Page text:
Doctors accepting patients/ insurance/ Medicare

You won’t always be able to get the doctor you most want. Some doctors don’t take Medicare. Some don’t take any kind of insurance. Some aren’t taking any new patients. Sometimes it helps to approach a doctor with a reference from a colleague. I once got a second opinion from a famous specialist through pleading and crying -- whatever works. Have several doctors on your list as backup.

Ability to travel for treatment

There may be some very good doctors in community practice, but, according to database studies, patients generally do better with more experienced doctors, and those doctors are more likely to be found at major tertiary care centers. Some of those doctors will be out-of-state. The important considerations are whether you can afford to travel for a treatment, and whether your insurance will pay an out-of-state doctor.

Below are some typical treatment times. Can you afford to travel for them? There will also usually be an earlier trip for imaging and perhaps fiducial placement for radiation:
• PET scan (diagnostic): 2-4 hours
• Surgery: 2-10 days, depending on complications
• LDR Brachy (seeds): 1 day treatment, 1 day follow-up a month later
• HDR brachy (temporary implants): 2 days -- Sometimes a second 2-day stay a week later
• Combo IMRT with brachy boost: about 5 weeks
• SBRT – every other day for 4-5 treatments
• Hypofractionated IMRT - about 5 weeks of treatments
• IMRT, proton – about 8 weeks of treatments
• Focal ablation: outpatient
• Salvage radiation after surgery: about 7 weeks of treatments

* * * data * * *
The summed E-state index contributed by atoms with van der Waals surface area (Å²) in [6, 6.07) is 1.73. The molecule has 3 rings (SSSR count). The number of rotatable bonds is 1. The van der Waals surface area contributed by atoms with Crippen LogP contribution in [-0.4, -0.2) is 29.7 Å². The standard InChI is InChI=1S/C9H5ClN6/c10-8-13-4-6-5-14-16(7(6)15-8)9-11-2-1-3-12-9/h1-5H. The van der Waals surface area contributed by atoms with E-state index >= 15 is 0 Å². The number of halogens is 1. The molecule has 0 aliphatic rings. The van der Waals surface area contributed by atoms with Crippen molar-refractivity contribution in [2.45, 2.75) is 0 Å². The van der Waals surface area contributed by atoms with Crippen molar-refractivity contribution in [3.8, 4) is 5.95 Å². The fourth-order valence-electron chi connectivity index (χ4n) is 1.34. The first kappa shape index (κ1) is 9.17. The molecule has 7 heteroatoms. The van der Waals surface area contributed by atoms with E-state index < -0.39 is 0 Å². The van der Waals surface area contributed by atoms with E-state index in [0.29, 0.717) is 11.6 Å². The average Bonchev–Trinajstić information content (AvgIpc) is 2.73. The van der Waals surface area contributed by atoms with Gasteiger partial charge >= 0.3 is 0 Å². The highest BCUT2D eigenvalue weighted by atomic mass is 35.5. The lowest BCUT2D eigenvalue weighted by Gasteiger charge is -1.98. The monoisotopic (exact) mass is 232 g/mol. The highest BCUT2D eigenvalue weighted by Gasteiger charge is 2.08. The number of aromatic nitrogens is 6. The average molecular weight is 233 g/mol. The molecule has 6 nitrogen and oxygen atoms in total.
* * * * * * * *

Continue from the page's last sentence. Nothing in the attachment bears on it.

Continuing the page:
• Salvage hypofractionated radiation after surgery: about 5 weeks of treatments
• Salvage brachy after radiation: 1 day

Finding doctors

Use your networks. I told everyone I knew that I had prostate cancer and was looking for doctors. My primary care physician knew a couple of good ones, more came from family, friends, and co-workers. Online boards are invaluable. Post with a title like “looking for an HDR brachytherapist in Kansas.” Someone may know someone who knows. 

Check rating sites like Yelp, ZocDocHealthGrades, Vitals, and RateMDs, but remember that people who bother to write typically have extraordinarily good experiences or extraordinarily bad experiences. The ordinary experiences tend to be under-represented. There are also disguised ratings from disgruntled employees, ex-spouses, friends, etc. Many hospitals and some doctors in private practice now routinely ask patients for doctor evaluations, and they are often available online. I’m particularly impressed by doctors who take the trouble to respond to negative reviews. Such sites are a good thing to check after you’ve narrowed your list down to just a few doctors.

Join a local prostate cancer support group. You will meet men with definite opinions about doctors they have used. Some organizations, like the Cancer Support Community, UsToo, and Malecare, may run groups locally. Sometimes hospitals run them. They should be easy to find with a Google search.

There are a couple of doctor-finder and rating services worth looking at. The US News & World Report Doctors, which is free, is a searchable database of doctors and their profiles. CastleConnolly has a Top Doctor rating service that you can access for $2/month.